We’re as surprised as anyone that the folks behind
“Spider-Man: Turn Off the Dark” have been able to transform their epically troubled musical into a satisfying piece of Broadway entertainment. In January, as news of the show’s creative and safety issues turned the then $65 million production into one of the Great White Way’s most spectacular disasters, we admitted that while there were some enjoyable aspects, you were better off popping in a DVD of a Tobey Maguire “Spider-Man” flick than trekking to New York to see the musical.
What a difference a few months — and a new creative team — makes. Out went Julie Taymor, in came writers like comics vet Roberto Aguirre-Sacasa, and the results are just what the web-slinging wonderboy needed. We’re not the only ones who feel that way. As “Turn Off the Dark” officially left its preview phase behind and opened on Tuesday, reviews have been pouring in, and many have been positive. Not all, mind you — not even close.
Unsurprisingly, “Spider-Man: Turn Off the Dark” remains as divisive as ever. Here’s what the critics have to say.
The Overall Changes
“[It] has deteriorated from mindblowingly misbegotten carnival-of-the-damned to merely embarrassing dud. Awash in a garbage-gyre of expository dialogue pumped in by script doctor/comic-book vet Roberto Aguirre-Sacasa, its lavish stage pictures turned to colloidal mush by director Philip William McKinley and choreographer Chase Brock, Spidey 2.0 is indeed leaner and more linear, and its story has been brutally clarified: It’s now all too clear how very, very little was there in the first place. Spider-Man violates the first rule of pop fantasy: Never lose the distinction between beautiful simplicity and rank simplemindedness.” — Scott Brown, New York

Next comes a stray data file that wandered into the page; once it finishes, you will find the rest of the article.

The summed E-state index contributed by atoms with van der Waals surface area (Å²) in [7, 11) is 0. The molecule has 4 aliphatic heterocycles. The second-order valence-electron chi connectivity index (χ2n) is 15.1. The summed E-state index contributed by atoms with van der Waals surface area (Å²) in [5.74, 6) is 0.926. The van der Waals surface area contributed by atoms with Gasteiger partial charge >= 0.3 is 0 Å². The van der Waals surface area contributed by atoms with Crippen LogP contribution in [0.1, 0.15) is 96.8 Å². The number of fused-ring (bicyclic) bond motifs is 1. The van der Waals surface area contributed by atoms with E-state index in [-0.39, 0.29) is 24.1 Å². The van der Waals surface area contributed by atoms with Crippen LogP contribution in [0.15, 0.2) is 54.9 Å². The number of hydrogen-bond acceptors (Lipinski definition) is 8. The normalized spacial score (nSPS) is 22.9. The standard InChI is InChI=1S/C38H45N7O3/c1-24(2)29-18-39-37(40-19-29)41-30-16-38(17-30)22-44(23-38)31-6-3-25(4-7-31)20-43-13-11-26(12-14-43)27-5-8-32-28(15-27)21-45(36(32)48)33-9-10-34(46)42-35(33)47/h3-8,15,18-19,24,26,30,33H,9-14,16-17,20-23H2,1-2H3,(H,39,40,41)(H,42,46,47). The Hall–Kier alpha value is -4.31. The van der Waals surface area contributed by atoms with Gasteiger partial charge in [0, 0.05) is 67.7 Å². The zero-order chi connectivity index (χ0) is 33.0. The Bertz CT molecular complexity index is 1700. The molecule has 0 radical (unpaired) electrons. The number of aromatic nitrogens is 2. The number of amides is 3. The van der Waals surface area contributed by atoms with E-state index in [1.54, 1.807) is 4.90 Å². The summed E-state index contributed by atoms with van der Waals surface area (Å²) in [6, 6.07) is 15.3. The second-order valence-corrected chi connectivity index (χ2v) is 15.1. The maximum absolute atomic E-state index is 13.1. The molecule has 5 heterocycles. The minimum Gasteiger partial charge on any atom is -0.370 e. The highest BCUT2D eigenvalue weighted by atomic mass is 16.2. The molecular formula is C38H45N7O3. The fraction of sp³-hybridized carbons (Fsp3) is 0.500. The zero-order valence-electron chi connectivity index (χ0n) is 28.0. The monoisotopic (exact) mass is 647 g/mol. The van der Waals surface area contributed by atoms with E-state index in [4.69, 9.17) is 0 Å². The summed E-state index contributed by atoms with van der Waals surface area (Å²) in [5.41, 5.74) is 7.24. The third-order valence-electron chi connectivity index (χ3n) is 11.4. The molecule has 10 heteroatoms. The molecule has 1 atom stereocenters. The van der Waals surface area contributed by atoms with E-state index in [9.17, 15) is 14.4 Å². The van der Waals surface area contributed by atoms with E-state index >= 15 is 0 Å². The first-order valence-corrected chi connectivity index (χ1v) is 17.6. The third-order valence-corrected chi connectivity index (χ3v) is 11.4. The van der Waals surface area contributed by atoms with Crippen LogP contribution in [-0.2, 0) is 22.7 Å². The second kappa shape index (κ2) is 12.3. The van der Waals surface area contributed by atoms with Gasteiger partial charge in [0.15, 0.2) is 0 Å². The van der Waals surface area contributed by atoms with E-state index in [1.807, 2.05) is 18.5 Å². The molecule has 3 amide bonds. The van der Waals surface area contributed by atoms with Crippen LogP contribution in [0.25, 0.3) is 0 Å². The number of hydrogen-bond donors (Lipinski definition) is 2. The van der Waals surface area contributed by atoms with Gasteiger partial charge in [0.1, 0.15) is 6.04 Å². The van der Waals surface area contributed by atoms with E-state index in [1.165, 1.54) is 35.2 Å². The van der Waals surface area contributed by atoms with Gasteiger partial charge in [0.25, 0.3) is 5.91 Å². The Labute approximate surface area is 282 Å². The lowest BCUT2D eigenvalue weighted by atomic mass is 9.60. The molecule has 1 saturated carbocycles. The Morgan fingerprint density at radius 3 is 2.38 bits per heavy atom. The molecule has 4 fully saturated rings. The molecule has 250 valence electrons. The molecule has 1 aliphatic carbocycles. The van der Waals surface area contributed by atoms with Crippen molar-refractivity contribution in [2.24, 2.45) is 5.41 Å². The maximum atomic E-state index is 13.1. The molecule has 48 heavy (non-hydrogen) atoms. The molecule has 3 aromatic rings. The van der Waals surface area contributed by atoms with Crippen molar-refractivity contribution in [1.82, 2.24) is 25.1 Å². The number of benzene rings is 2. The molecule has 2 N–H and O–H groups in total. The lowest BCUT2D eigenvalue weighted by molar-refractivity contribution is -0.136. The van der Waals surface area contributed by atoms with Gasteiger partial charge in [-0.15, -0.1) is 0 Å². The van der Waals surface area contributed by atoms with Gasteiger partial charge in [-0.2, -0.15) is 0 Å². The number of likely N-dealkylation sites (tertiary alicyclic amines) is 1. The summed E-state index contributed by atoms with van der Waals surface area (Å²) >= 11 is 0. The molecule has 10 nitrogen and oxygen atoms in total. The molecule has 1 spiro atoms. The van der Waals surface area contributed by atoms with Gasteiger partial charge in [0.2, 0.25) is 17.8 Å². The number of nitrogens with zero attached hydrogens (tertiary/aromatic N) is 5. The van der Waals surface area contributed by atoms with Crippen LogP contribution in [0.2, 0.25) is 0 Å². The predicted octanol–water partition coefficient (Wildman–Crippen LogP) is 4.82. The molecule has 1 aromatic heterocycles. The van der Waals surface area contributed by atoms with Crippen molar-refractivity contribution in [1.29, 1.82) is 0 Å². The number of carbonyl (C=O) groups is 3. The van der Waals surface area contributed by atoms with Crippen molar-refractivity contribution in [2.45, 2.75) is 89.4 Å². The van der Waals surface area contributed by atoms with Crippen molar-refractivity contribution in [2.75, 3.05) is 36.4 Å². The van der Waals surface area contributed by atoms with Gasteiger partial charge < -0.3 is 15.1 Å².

The New Music
“Composer/lyricists Bono and the Edge have added one campy number, Goblin’s ‘A Freak Like Me,’ but the most memorable songs offer the same emotional and melodic sweep that distinguishes their work in U2. It’s right after one such tune, the soaring ballad ‘Rise Above,’ that Spider-Man first appears. As distinctly Edge-like guitars chime, dancers costumed as the superhero leap about like giddy children discovering a new trick. At such moments, Spider-Man doesn’t need technology or gadgetry to take flight.” — Elysa Gardner, USA Today
“In the title role Reeve Carney is an appropriately nonthreatening crush object for tweens, an appealingly agitated Everydweeb with great cheekbones and a sanitized, lite version of a concert rocker’s voice.
He is well paired with the wryly sincere Jennifer Damiano (‘Next to
Normal’) as Mary Jane Watson, Peter’s girlfriend. Ms. Carpio’s Arachne (now a beneficent fairy godmother rather than an erotically troubling dream spider) provides the most arresting vocal moments with her ululating nasality. Michael Mulheren is suitably blustery and fatuous as the pandering newspaper editor J. Jonah Jameson. And Patrick Page, as the megalomaniacal scientist who becomes the evil mutant called the Green Goblin, provides the one reason for adults unaccompanied by minors to see the show.” —Ben Brantley, The New York Times
“[T]here are plenty of breathtaking moments, beginning with the opening scene in which Peter gives a class presentation on the myth of the spider goddess Arachne, played by T.V. Carpio in a role that was reduced by at least half in the new production. As Peter narrates the story of Arachne’s legendary weaving skills, six actresses hang across the stage on massive gold ribbon swings, swaying up and downstage as horizontal ribbons fall, creating a striking human loom. During the climactic fight scene atop the Chrysler Building, the set is built from a roof’s-eye perspective, with a hypnotic view straight down the skyscraper’s side to the cab-lined street far below.” — Evie Nagy, Rolling Stone
The Final Word
” ‘Spider-Man’ threatened to go down in history as one of Broadway’s biggest flops. While it probably won’t become one of the street’s greatest smashes, it’s now a fun family show that will entertain fans of both superheroes and showstoppers. Was it worth the wait? For this combination fanboy and show queen, definitely.” — David Sheward, Back Stage